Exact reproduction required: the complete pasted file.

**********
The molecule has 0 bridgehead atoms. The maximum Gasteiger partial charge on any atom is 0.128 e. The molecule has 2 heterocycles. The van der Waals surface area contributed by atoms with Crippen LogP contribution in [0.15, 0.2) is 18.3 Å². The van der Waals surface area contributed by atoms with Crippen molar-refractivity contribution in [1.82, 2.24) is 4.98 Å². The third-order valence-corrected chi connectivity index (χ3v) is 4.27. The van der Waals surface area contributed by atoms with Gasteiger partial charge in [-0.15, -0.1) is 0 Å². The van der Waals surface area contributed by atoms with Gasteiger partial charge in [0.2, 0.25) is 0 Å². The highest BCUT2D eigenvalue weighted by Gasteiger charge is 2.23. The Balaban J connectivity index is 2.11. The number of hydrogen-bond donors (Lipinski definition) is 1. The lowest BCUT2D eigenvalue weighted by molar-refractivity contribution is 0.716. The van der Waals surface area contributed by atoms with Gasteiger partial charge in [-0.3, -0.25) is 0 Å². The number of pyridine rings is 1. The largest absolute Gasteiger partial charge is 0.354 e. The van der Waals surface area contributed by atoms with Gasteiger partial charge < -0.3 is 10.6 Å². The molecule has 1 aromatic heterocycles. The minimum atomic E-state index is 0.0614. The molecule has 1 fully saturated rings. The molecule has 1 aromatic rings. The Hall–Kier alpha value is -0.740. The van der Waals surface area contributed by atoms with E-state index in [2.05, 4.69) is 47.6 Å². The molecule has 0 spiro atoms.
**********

The molecule has 0 bridgehead atoms. The maximum Gasteiger partial charge on any atom is 0.128 e. The molecule has 2 heterocycles. The van der Waals surface area contributed by atoms with Crippen LogP contribution in [0.15, 0.2) is 18.3 Å². The van der Waals surface area contributed by atoms with Crippen molar-refractivity contribution in [1.82, 2.24) is 4.98 Å². The third-order valence-corrected chi connectivity index (χ3v) is 4.27. The van der Waals surface area contributed by atoms with Gasteiger partial charge in [-0.15, -0.1) is 0 Å². The van der Waals surface area contributed by atoms with Gasteiger partial charge in [0.2, 0.25) is 0 Å². The highest BCUT2D eigenvalue weighted by Gasteiger charge is 2.23. The Balaban J connectivity index is 2.11. The number of hydrogen-bond donors (Lipinski definition) is 1. The lowest BCUT2D eigenvalue weighted by molar-refractivity contribution is 0.716. The van der Waals surface area contributed by atoms with Gasteiger partial charge in [-0.3, -0.25) is 0 Å². The number of pyridine rings is 1. The largest absolute Gasteiger partial charge is 0.354 e. The van der Waals surface area contributed by atoms with Gasteiger partial charge < -0.3 is 10.6 Å². The molecule has 1 aromatic heterocycles. The minimum atomic E-state index is 0.0614. The molecule has 1 fully saturated rings. The molecule has 1 aromatic rings. The Hall–Kier alpha value is -0.740. The van der Waals surface area contributed by atoms with E-state index in [2.05, 4.69) is 47.6 Å². The molecule has 0 spiro atoms.